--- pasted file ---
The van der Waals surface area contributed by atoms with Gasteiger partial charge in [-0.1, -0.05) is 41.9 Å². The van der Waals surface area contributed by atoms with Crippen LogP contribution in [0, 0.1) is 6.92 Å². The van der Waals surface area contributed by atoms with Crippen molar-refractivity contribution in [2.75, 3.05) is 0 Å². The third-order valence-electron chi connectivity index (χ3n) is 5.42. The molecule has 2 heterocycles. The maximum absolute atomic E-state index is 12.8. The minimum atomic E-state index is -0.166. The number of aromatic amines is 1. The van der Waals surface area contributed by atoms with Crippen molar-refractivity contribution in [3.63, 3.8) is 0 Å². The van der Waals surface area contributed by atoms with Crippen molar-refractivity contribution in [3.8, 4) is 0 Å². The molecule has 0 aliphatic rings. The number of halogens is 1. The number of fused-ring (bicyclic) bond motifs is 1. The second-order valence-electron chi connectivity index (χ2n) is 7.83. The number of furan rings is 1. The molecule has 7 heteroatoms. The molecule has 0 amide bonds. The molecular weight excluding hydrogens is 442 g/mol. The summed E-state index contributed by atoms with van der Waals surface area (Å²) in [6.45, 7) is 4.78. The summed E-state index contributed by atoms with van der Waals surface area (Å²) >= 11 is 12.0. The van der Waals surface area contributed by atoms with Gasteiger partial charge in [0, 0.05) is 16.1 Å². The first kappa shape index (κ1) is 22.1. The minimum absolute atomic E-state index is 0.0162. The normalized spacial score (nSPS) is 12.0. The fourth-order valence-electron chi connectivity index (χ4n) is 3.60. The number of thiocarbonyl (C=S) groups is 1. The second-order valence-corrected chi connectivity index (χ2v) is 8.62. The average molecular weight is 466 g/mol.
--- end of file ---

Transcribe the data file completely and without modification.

The van der Waals surface area contributed by atoms with Gasteiger partial charge in [-0.1, -0.05) is 41.9 Å². The van der Waals surface area contributed by atoms with Crippen LogP contribution in [0, 0.1) is 6.92 Å². The van der Waals surface area contributed by atoms with Crippen molar-refractivity contribution in [2.75, 3.05) is 0 Å². The third-order valence-electron chi connectivity index (χ3n) is 5.42. The molecule has 2 heterocycles. The maximum absolute atomic E-state index is 12.8. The minimum atomic E-state index is -0.166. The number of aromatic amines is 1. The van der Waals surface area contributed by atoms with Crippen molar-refractivity contribution in [3.63, 3.8) is 0 Å². The van der Waals surface area contributed by atoms with Crippen molar-refractivity contribution in [3.8, 4) is 0 Å². The molecule has 0 aliphatic rings. The number of halogens is 1. The number of fused-ring (bicyclic) bond motifs is 1. The second-order valence-electron chi connectivity index (χ2n) is 7.83. The number of furan rings is 1. The molecule has 7 heteroatoms. The molecule has 0 amide bonds. The molecular weight excluding hydrogens is 442 g/mol. The summed E-state index contributed by atoms with van der Waals surface area (Å²) in [6.45, 7) is 4.78. The summed E-state index contributed by atoms with van der Waals surface area (Å²) >= 11 is 12.0. The van der Waals surface area contributed by atoms with Gasteiger partial charge in [0, 0.05) is 16.1 Å². The first kappa shape index (κ1) is 22.1. The minimum absolute atomic E-state index is 0.0162. The normalized spacial score (nSPS) is 12.0. The fourth-order valence-electron chi connectivity index (χ4n) is 3.60. The number of thiocarbonyl (C=S) groups is 1. The second-order valence-corrected chi connectivity index (χ2v) is 8.62. The average molecular weight is 466 g/mol.